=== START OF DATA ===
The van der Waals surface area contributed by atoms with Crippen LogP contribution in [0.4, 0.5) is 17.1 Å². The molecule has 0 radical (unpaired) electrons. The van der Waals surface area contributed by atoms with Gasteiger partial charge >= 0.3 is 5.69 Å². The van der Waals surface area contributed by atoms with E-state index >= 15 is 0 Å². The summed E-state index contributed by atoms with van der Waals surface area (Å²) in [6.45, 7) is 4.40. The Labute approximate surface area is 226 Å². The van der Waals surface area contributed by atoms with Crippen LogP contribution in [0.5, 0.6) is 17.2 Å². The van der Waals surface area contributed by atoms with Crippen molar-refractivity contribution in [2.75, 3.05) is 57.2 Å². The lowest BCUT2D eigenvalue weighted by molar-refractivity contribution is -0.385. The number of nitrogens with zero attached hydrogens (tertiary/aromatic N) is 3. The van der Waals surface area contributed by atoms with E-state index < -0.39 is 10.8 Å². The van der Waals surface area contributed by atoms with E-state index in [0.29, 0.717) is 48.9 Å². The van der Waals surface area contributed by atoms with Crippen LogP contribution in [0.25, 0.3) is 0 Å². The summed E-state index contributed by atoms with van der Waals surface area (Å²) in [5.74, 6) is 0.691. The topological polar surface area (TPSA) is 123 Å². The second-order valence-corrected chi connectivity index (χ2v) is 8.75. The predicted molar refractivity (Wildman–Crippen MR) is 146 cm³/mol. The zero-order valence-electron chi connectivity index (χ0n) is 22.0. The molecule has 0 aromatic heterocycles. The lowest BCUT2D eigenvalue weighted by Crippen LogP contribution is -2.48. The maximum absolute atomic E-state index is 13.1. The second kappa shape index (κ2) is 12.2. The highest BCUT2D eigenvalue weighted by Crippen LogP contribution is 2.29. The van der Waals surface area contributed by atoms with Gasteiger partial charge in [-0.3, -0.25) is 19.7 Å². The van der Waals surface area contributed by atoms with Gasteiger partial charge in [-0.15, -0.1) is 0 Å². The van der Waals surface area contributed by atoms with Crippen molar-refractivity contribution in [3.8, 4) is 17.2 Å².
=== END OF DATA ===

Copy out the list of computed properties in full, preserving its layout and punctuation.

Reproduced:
The van der Waals surface area contributed by atoms with Crippen LogP contribution in [0.4, 0.5) is 17.1 Å². The molecule has 0 radical (unpaired) electrons. The van der Waals surface area contributed by atoms with Gasteiger partial charge >= 0.3 is 5.69 Å². The van der Waals surface area contributed by atoms with E-state index >= 15 is 0 Å². The summed E-state index contributed by atoms with van der Waals surface area (Å²) in [6.45, 7) is 4.40. The Labute approximate surface area is 226 Å². The van der Waals surface area contributed by atoms with Crippen LogP contribution in [0.5, 0.6) is 17.2 Å². The van der Waals surface area contributed by atoms with Crippen molar-refractivity contribution in [2.75, 3.05) is 57.2 Å². The lowest BCUT2D eigenvalue weighted by molar-refractivity contribution is -0.385. The number of nitrogens with zero attached hydrogens (tertiary/aromatic N) is 3. The van der Waals surface area contributed by atoms with E-state index < -0.39 is 10.8 Å². The van der Waals surface area contributed by atoms with E-state index in [0.29, 0.717) is 48.9 Å². The van der Waals surface area contributed by atoms with Crippen LogP contribution in [0.25, 0.3) is 0 Å². The summed E-state index contributed by atoms with van der Waals surface area (Å²) in [5.74, 6) is 0.691. The topological polar surface area (TPSA) is 123 Å². The second-order valence-corrected chi connectivity index (χ2v) is 8.75. The predicted molar refractivity (Wildman–Crippen MR) is 146 cm³/mol. The zero-order valence-electron chi connectivity index (χ0n) is 22.0. The molecule has 0 aromatic heterocycles. The lowest BCUT2D eigenvalue weighted by Crippen LogP contribution is -2.48. The maximum absolute atomic E-state index is 13.1. The second kappa shape index (κ2) is 12.2. The highest BCUT2D eigenvalue weighted by Crippen LogP contribution is 2.29. The van der Waals surface area contributed by atoms with Gasteiger partial charge in [-0.3, -0.25) is 19.7 Å². The van der Waals surface area contributed by atoms with Gasteiger partial charge in [-0.15, -0.1) is 0 Å². The van der Waals surface area contributed by atoms with Crippen molar-refractivity contribution in [3.8, 4) is 17.2 Å².